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Publication numberUS5845095 A
Publication typeGrant
Application numberUS 08/505,425
Publication dateDec 1, 1998
Filing dateJul 21, 1995
Priority dateJul 21, 1995
Fee statusLapsed
Publication number08505425, 505425, US 5845095 A, US 5845095A, US-A-5845095, US5845095 A, US5845095A
InventorsDouglas D. Reed, Charles E. Polk, Jr., A. Gautreaux II Richard
Original AssigneeMotorola Inc.
Export CitationBiBTeX, EndNote, RefMan
External Links: USPTO, USPTO Assignment, Espacenet
Method and apparatus for storing and restoring controller configuration information in a data communication system
US 5845095 A
Abstract
A data communications system (100) has a controller (214) for managing the system containing a plurality of data communications devices (224). The data communication devices (224) have memory allocated for storing controller configuration information in order to serve as distributed controller backup units (226). If the controller (214) is replaced by a replacement controller (228), the controller configuration information is restored to the replacement controller (228) which receives the controller configuration information previously stored in the memory of the data communication devices serving as distributed controller backup units. The controller configuration information is stored in a page format (390) having identification (391), controller configuration information data (392), and error detection information (393).
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Claims(17)
We claim:
1. An apparatus for storing and restoring controller configuration information in a data communications system, the apparatus comprising:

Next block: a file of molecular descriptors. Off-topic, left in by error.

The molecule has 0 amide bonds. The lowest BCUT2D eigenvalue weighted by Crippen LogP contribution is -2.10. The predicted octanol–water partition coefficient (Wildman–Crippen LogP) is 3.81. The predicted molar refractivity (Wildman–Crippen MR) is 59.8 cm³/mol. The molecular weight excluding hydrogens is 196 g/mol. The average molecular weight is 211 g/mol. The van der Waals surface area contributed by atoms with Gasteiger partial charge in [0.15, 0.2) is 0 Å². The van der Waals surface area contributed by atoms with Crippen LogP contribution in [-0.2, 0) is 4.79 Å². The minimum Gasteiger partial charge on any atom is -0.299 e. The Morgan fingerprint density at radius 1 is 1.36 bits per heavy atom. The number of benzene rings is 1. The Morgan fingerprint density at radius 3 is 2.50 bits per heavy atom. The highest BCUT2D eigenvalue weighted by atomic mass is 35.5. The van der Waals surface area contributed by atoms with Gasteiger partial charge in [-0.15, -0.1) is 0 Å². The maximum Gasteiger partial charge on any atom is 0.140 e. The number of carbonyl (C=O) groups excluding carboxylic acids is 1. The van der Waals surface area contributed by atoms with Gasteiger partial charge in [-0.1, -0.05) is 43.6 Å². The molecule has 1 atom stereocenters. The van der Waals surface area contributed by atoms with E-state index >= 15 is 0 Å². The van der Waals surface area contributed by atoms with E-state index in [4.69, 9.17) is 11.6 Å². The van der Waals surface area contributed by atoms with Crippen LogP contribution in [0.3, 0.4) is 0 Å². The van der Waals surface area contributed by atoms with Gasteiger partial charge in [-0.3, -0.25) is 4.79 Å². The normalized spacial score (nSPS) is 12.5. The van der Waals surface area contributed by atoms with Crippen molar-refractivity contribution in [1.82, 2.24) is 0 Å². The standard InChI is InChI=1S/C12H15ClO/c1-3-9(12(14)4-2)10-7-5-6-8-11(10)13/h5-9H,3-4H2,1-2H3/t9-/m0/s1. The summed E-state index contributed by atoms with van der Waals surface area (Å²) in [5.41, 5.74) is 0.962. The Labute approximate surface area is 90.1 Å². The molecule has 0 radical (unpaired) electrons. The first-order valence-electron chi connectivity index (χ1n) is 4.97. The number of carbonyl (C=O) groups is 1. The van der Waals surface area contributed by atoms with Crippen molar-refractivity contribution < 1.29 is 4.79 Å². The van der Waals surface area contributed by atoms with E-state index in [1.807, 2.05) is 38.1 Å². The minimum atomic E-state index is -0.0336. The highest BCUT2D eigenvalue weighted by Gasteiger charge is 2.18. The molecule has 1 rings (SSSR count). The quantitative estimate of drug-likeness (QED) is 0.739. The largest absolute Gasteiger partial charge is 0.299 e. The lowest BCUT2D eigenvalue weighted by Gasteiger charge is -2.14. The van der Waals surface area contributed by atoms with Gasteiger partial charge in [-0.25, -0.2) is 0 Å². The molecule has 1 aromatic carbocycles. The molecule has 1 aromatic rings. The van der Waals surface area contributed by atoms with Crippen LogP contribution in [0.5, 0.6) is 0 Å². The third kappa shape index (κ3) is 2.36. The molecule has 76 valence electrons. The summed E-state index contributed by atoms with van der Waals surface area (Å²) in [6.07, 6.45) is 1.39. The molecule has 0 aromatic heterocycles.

a first random access memory external to a controller;
the controller coupleable to the first random access memory, the controller having a second random access memory, the controller responsive to create a plurality of controller configuration information pages containing the controller configuration information and to store the controller configuration information pages in the second random access memory; the controller further responsive to transfer the controller configuration information pages to the first random access memory for external storage to enable later restoration of the controller configuration information and to receive the controller configuration information pages from the first random access memory to form received controller configuration information pages when the controller information is restored;
wherein the first random access memory includes a plurality of data communications devices among which the controller configuration information pages are distributed.
2. The apparatus of claim 1 wherein the controller is further responsive to determine validity of the controller configuration information contained in the received controller configuration information pages to form valid received controller configuration information pages and to store the valid received controller configuration information page in the second random access memory.